Edmund Crispin (1921 – 1978)

b809066dd9c696b636d4c4441674331414f6744Edmund Crispin was the pseudonym of Robert Bruce Montgomery (usually credited as Bruce Montgomery) (2 October 1921 – 15 September 1978), an English crime writer and composer, known for his Gervase Fen novels. Montgomery was born in Chesham Bois, Buckinghamshire. He was educated at Merchant Taylors’ School and graduated from St John’s College, Oxford, in 1943, with a BA in modern languages, having for two years been its organ scholar and choirmaster. After a brief spell of teaching, he became a full-time writer and composer (Particularly of film music. He wrote the music for six of the Carry On films. But he was also well known for his concert and church music). He also edited science fiction anthologies, and became a regular crime fiction reviewer for The Sunday Times. His friends included Philip Larkin, Kingsley Amis and Agatha Christie. He had always been a heavy drinker and, unfortunately, there was a long gap in his writing during a time when he was suffering from alcohol problems. Otherwise he enjoyed a quiet life (enlivened by music, reading, church-going and bridge) in Totnes, a quiet corner of Devon, where he resisted all attempts to develop or exploit the district, visiting London as little as possible. He moved to a new house he had built at Week, a hamlet near Dartington, in 1964, then, late in life, married his secretary Ann in 1976, just two years before he died from alcohol related problems. His music was composed using his real name, Bruce Montgomery.

Montgomery wrote nine detective novels and two collections of short stories under the pseudonym Edmund Crispin (taken from a character in Michael Innes’s Hamlet, Revenge!). The stories feature Oxford don Gervase Fen, who is a Professor of English at the university and a fellow of St Christopher’s College, a fictional institution that Crispin locates next to St John’s College. Fen is an eccentric, sometimes absent-minded, character reportedly based on the Oxford professor W. E. Moore. The whodunit novels have complex plots and fantastic, somewhat unbelievable solutions, including examples of the locked room mystery. They are written in a humorous, literary and sometimes farcical style and contain frequent references to English literature, poetry, and music. They are also among the few mystery novels to break the fourth wall occasionally and speak directly to the audience. Perhaps the best example is from The Moving Toyshop, during a chase sequence – “Let’s go left”, Cadogan suggested. “After all, Gollancz is publishing this book.”

Crispin is considered by many to be one of the last great exponents of the classic crime mystery. (Source: Wikipedia)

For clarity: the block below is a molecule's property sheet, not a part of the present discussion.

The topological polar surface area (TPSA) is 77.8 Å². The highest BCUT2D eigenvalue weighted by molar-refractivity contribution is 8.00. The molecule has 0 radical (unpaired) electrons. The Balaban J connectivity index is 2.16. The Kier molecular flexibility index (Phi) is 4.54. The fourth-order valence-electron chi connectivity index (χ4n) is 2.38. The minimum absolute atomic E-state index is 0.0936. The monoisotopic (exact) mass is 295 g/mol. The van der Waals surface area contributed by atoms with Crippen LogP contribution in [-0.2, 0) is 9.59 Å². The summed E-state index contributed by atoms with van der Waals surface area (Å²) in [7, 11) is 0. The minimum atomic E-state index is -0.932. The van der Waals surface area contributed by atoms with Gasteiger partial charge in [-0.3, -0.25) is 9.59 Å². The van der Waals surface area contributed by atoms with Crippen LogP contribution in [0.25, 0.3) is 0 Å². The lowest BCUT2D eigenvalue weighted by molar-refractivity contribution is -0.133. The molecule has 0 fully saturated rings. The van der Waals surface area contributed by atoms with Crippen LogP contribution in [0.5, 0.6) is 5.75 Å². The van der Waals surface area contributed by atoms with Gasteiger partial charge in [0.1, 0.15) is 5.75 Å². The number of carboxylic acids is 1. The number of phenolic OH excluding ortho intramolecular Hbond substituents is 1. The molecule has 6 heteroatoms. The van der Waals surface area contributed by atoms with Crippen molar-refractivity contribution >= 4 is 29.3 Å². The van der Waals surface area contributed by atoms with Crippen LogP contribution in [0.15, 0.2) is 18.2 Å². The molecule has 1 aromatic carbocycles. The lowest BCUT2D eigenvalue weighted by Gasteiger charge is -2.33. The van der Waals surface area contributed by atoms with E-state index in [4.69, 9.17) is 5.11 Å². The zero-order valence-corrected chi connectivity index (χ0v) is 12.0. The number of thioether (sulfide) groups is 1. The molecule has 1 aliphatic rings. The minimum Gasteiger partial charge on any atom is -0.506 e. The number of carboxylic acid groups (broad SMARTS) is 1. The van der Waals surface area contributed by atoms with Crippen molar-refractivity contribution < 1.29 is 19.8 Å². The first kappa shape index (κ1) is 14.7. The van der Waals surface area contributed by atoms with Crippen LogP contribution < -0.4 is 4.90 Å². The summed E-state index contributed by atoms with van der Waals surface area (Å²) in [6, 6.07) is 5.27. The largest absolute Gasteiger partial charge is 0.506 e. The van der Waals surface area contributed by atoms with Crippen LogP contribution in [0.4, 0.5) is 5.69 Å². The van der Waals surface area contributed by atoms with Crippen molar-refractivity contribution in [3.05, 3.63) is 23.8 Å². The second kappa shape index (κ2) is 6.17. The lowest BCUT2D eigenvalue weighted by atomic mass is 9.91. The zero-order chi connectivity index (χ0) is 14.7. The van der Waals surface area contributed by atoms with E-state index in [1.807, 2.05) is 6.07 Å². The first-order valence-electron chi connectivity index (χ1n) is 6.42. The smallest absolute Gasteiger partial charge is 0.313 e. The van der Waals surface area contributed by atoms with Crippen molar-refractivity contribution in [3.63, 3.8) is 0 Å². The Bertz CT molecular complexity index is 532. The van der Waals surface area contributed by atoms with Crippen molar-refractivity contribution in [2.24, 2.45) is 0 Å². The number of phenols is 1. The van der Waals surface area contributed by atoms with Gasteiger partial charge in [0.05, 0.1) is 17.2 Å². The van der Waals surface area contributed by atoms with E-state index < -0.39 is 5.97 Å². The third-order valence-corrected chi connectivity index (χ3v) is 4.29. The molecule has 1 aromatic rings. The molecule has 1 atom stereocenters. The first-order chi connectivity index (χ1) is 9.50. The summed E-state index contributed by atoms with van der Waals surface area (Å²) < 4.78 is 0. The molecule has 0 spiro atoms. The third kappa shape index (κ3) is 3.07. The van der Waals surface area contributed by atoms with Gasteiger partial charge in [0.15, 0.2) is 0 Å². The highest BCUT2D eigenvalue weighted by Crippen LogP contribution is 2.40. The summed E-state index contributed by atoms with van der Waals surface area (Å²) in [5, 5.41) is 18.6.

Martin Edwards at ‘Do You Write Under Your Own Name?’ writes: ‘Crispin was a lively and intelligent writer who enjoyed the game-playing aspect of detective fiction, even though he came along at the end of the Golden Age (which is why he is mentioned only in passing in The Golden Age of Murder; alas, had I tried to cover writers like Crispin, Christianna Brand and Dorothy Bowers in detail, the book would have been even weightier.)
Crispin was influenced by the likes of fellow Oxford man, Michael Innes, and John Dickson Carr. His work has always retained an appeal to readers; I recall listening to a very enthusiastic discussion of his work by Susan Moody a while back, which revived my interest in his work. So his books have never been too hard to find; all the same, it’s good to see these new editions. Here’s my take on
The Moving Toyshop.’

Bibliography: The Case of the Gilded Fly aka Obsequies at Oxford (1944);
Holy Disorders
(1945); The Moving Toyshop (1946); Swan Song aka Dead and Dumb (1947); Love Lies Bleeding (1948); Buried for Pleasure (1948); Frequent Hearses aka Sudden Vengeance (1950); The Long Divorce aka A Noose for Her (1952); The Glimpses of the Moon (1977), and two short stories collections: Beware of the Trains (1953) and Fen Country (1979).

Further reading:

Edmund Crispin Website

What “Killed” Crispin? The Creative Life and Death of Bruce Montgomery/Edmund Crispin, Part One 

What “Killed” Crispin? The Creative Life and Death of Bruce Montgomery/Edmund Crispin, Part Two 

What “Killed” Crispin? The Creative Life and Death of Bruce Montgomery/Edmund Crispin, Part Three 

What “Killed” Crispin? The Creative Life and Death of Bruce Montgomery/Edmund Crispin, Part Four 

What “Killed” Crispin? The Creative Life and Death of Bruce Montgomery/Edmund Crispin, Part Five

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(Facsimile Dust Jacket, V. G. Gollancz (UK), 1944)